Delaware’s ‘Star of the East’ is Underground Railroad Icon

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230225 goodrich underground railroad hero ttixws.jpeg
230225 goodrich underground railroad hero ttixws.jpeg

I couldn’t get in touch. The recording said, “Have a blessed day,” and I left messages on the voice mail and on the Facebook page with no reply. But we had one more shot. It happened that we three cyclists would be riding through on a Sunday morning. Maybe we would just stop in for services. We had to try. After all, this was the Star of the East.

The Star Hill African Methodist Episcopal (AME) Church in Dover, Delaware has a long history with the Underground Railroad. There aren’t many hills in Delaware. Star Hill was built on a little rise by a local Black congregation in 1842 so that freedom seekers might be able to see it. The local historian speculated that the congregation originally called it Star of the East because freedom seekers would actually be coming east from Maryland. As we would discover on our bicycle journey to Canada, the AME churches were central stops on the road to freedom. This one still stands. We wanted to see it, at least from the outside.

The early morning sun was firing up for a hot one. We had a sixty-mile day laid out, starting north on the Eastern Shore through Greensboro, Maryland, then to Sandtown, Dover, and Wilmington, Delaware. In interviews long after her Underground Railroad days, Harriet Tubman told historian Wilbur Siebert that this was her preferred route. As we rolled north into the heat, we made a first stop before crossing into Delaware.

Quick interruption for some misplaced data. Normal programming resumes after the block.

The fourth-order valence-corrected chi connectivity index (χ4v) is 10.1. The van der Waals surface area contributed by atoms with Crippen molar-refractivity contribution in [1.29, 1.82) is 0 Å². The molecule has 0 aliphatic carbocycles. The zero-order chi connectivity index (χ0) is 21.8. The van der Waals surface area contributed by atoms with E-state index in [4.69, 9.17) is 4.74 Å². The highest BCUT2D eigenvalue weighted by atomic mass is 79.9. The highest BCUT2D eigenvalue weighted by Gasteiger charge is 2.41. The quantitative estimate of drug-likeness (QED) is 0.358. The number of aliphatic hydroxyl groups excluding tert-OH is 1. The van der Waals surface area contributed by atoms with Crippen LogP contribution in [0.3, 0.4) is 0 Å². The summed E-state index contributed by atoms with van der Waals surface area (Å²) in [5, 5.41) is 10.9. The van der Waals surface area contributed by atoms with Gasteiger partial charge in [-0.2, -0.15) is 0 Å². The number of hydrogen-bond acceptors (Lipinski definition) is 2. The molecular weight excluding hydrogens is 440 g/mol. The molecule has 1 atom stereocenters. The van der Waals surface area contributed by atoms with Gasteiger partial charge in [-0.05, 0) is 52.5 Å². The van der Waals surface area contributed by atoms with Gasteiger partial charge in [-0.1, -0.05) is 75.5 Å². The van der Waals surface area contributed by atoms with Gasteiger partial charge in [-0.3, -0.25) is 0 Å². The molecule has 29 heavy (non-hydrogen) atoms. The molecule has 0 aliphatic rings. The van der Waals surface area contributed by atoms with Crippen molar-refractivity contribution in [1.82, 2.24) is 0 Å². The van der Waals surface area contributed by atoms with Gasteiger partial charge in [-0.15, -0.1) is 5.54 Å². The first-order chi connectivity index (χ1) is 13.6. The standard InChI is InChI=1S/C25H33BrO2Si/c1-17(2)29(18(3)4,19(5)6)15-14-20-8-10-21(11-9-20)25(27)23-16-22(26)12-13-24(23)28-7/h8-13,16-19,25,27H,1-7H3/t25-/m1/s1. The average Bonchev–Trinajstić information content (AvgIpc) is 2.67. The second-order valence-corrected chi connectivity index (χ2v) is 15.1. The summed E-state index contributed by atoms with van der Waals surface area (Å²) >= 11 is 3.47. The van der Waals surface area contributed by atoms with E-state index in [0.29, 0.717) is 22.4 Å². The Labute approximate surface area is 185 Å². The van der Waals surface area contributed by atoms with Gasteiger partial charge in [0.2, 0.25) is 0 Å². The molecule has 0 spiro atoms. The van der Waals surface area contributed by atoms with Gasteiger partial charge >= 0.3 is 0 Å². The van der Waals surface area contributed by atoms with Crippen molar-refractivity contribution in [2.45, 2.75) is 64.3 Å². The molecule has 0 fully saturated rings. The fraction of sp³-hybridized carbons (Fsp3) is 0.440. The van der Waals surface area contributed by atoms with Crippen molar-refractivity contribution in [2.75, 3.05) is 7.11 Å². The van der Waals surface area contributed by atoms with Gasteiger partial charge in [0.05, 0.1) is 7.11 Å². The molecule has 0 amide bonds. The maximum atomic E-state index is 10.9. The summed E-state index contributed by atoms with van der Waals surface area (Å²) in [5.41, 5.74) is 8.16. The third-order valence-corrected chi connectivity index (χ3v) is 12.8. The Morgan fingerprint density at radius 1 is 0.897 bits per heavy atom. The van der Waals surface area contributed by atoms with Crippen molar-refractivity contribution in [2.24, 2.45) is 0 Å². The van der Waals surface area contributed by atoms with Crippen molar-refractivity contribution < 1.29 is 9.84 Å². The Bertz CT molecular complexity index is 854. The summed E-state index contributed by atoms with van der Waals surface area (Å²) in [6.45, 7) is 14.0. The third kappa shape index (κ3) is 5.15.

Almost immediately after turning off the main road north of Denton, we began to regret it. The road turned to loose dirt and gravel. On the downhill stretch, I began to fishtail, almost going down several times. Up ahead, Lynn was having a hard time finding a line through the soft sand. Then the grade gradually settled out into a deep cool forest. Dismounting from the bikes, we wandered into a quiet little wonderland by the river. The stream gently coursed over a small dam, and we dangled our feet in the water.

The spot is known as Red Bridges, and it’s the first place where the Choptank River is narrow and shallow enough to wade across. Freedom seekers would cross here, far back in the woods, to a place just a few miles from the state line. More patrols and hunters waited once they crossed into Delaware, but the travelers were almost out of Maryland. There was a feeling of sacredness to this little glen. Sunbeams filtered down through the trees, and there was the sound of moving water. On the opposite bank, a dad was teaching his daughter how to fish. On his phone, Rick found a version of the spiritual “Wade in the Water.” We know that Harriet Tubman used songs as signals when leading groups on the run, and this may have been one of the songs. The lines filtered out through the glen: